In the late 1920s, the small town of Bauxite, Arkansas would finally yield some answers. The children of the mining town had high levels of brown stain, and residents were already sufficiently confident that water from the wells in town was to blame that they had begun work on drawing water from a river that was seven miles away [3]. Water collection surveys conducted in the area provided significant evidence to support those suspicions, as researchers noted that cases of brown stain began shortly after the wells were drilled, and that children in the area who obtained water from other sources did not have disfigured teeth.

Aluminum Company of America (Alcoa), who owned the mining company that had built the town of Bauxite, were concerned that aluminum would be blamed for the dental issues, so they sent their chief chemist, H.V. Churchill, to investigate the matter (McNeil, 1985). Churchill conducted extensive tests, which included spectrographic examination of the water for rare elements that were not normally identified in standard tests of the era. Instead of aluminum, Churchill identified extremely high rates of fluoride in the water (13.7 mg/L)—something that McKay had never thought to test for [3]. In Churchill’s 1931 report, he also provided an analysis of water from many cities across the United States, and noted a positive relationship between high levels of fluoride and prevalence of brown stain [4]. As evidence mounted, brown stain became known as “fluorosis.” Communities with high levels of fluorosis began to change their drinking water source to lower fluoride sources, which quickly lowered levels of the dental disfigurement [3].

Henry Trendley Dean, a researcher at what is now called the National Institutes of Health, utilized the work of McKay and Churchill to further investigate the relationship between fluoride and teeth [5]. Dean’s work not only quantitatively established a positive relationship between fluoride levels and fluorosis, but it also identified a negative relationship between fluoride levels and dental caries (i.e., cavities). Importantly, at a fluoride level of approximately 1 mg/L, Dean noted that levels of fluorosis only negligibly increased, and yet dental caries dropped substantially—a result that explained observations made decades earlier by McKay that children with brown stain often had fewer cavities [6] [7]. The natural variance of fluoride in drinking water allowed researchers to compare the health of residents in cities with high levels with the medical condition of those people living in communities with lower levels of fluoride. Even when the differences in fluoride levels were dramatic, the only adverse effects of the high fluoride that were reported were fluorosis of the teeth, and occasional, non-clinical fluorosis of bones [7].

 

Recognizing the potential dental benefits of water fluoridation and the seemingly minimal adverse effects at carefully controlled levels, an experiment was proposed to test the impact of artificially fluoridating the water supply for the public. The investigation began in 1945, with fluoride levels in the water in Grand Rapids, Michigan raised to 1.0 mg/L, while the nearby city of Muskegon would retain its naturally lower levels of fluoride [7]. Within six months, communities in New York and Ontario had already chosen to adopt fluoridation [6] [8]. Enthusiastic promoters of fluoridation led to many other cities soon following suit—a move that was defended against accusations of prematurity on the basis that people had long been drinking naturally fluoridated water at much higher levels than were being suggested without documented adverse effects [2]. Promising early results of the Michigan experiment and endorsement of fluoridation by the United States Public Health Service (USPHS), American Medical Association (AMA), and American Dental Association (ADA) in 1950-1951 led to even higher demand for fluoridated water [2]. Even Muskegon, which was supposed to be a control for the Michigan study, chose to adopt fluoridation in 1951 [9].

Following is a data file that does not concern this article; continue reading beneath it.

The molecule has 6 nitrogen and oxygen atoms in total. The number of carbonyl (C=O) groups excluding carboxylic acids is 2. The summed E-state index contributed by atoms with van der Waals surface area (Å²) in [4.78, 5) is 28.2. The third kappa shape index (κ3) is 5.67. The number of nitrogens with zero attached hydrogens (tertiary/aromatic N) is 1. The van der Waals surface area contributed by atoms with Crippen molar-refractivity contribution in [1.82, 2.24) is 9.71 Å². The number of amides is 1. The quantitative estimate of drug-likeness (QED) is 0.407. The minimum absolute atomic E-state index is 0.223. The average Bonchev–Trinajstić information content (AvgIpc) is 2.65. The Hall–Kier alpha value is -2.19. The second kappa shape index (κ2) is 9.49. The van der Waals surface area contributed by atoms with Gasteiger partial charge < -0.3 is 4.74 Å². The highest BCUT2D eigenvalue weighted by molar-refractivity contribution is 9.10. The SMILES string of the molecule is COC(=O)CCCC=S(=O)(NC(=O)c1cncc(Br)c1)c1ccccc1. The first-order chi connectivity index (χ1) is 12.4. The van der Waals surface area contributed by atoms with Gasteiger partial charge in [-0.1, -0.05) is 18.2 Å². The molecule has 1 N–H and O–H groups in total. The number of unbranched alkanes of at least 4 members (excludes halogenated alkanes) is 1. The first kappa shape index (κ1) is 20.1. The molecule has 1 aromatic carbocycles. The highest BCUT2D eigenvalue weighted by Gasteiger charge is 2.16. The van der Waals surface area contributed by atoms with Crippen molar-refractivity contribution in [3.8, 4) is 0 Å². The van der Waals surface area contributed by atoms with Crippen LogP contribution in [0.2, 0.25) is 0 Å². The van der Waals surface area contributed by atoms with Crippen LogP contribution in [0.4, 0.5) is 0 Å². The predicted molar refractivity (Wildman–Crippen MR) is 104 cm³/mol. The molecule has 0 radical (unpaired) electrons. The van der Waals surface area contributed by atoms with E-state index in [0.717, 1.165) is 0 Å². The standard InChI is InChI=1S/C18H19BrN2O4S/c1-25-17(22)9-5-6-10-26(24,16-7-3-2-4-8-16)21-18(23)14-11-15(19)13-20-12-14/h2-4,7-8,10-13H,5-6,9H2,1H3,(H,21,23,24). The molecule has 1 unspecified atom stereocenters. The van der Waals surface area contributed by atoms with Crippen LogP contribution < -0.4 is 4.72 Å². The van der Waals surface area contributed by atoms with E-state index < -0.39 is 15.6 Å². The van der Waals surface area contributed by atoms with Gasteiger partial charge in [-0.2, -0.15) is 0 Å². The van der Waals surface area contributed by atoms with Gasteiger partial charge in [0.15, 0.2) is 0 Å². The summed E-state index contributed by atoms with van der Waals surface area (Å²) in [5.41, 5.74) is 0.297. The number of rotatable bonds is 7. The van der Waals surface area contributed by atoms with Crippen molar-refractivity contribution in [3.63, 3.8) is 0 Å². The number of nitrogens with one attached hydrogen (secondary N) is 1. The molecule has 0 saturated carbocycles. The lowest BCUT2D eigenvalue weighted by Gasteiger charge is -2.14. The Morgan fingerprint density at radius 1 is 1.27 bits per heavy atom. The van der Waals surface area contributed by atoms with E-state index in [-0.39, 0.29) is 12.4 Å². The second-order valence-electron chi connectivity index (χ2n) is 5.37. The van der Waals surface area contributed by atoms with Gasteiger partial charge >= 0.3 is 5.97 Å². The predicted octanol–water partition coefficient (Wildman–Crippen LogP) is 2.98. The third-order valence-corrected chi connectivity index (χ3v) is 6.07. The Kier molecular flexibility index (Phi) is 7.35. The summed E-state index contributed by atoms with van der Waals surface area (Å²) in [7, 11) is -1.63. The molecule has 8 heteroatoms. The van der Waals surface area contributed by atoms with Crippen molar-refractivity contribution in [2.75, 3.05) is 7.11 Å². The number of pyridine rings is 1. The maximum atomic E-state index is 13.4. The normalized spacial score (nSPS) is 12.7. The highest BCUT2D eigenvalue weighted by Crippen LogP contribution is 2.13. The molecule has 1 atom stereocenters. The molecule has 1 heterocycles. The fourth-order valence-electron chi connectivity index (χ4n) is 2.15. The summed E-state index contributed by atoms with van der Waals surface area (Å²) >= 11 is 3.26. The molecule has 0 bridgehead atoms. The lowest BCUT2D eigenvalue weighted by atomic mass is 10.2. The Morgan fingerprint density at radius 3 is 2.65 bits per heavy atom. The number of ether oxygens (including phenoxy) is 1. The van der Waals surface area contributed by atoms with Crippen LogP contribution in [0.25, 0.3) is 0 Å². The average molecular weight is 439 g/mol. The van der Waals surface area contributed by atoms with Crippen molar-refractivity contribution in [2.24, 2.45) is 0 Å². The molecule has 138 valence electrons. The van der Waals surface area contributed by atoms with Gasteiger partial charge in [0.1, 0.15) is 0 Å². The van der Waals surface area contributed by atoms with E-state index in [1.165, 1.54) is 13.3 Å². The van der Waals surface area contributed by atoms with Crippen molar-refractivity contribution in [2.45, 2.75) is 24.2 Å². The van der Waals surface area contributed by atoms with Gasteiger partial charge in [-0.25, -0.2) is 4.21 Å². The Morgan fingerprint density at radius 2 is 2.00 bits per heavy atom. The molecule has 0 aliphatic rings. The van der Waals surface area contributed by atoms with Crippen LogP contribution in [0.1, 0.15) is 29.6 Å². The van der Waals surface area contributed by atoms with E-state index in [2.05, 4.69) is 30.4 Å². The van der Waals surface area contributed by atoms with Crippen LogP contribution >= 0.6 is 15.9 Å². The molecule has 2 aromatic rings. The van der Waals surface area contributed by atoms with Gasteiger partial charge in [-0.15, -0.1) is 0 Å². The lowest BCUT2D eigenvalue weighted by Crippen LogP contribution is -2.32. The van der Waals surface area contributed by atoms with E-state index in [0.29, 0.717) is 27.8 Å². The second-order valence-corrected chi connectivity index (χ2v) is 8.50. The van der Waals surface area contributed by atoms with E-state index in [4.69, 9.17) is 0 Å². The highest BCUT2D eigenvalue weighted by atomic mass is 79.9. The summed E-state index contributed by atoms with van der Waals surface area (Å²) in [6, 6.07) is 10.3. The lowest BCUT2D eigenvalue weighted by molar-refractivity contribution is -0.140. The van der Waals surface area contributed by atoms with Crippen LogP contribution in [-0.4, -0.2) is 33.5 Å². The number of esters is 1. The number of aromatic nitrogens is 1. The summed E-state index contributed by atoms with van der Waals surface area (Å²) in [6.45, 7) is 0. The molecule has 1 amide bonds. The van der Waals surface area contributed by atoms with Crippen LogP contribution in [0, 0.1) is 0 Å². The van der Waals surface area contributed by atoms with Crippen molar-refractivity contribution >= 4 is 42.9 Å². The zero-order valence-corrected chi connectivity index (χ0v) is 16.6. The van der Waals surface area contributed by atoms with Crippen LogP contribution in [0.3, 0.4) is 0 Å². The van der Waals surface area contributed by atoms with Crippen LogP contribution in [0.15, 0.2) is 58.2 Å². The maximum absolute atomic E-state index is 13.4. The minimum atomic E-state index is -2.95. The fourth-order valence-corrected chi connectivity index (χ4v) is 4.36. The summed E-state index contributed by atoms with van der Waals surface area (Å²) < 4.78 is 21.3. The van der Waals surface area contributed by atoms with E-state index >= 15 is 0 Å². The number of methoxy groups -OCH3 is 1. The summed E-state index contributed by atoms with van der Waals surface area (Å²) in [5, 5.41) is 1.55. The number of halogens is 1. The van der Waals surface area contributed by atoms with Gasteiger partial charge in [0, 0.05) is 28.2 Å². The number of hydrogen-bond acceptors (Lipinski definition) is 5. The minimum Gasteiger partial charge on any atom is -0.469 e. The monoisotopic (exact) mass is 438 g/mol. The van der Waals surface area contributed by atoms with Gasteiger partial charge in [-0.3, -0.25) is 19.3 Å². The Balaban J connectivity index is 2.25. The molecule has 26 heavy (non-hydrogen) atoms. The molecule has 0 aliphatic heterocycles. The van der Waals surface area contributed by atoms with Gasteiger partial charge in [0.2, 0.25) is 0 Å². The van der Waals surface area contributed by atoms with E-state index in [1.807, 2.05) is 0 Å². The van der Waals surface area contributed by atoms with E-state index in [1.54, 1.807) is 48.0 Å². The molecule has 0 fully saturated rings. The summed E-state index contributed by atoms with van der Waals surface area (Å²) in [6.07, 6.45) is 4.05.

Despite municipalities’ quick adoption of fluoridation that impacted the original experimental design, researchers were still able to eventually report fifteen years of analysis that revealed that the number of dental caries for children in Grand Rapids had dropped by half for children ages 12-14 (50-63% reduction) and 15-16 (48-50% reduction) [7]. Fluorosis rates for the children were low (10.6%), and 96% of those cases were imperceptible or mild [7]. The fluoridation in Grand Rapids and other early adoption communities were widely deemed to be successful, and by 1960, 50 million Americans were drinking artificially fluoridated water [7]. By that time, medical consensus had largely been reached on fluoridation, marking the end of significant debate about the safety of the procedure within the appropriate scientific communities [4]. Professor James M. Mather (1959) from the University of British Columbia forcefully stated such an opinion when he wrote: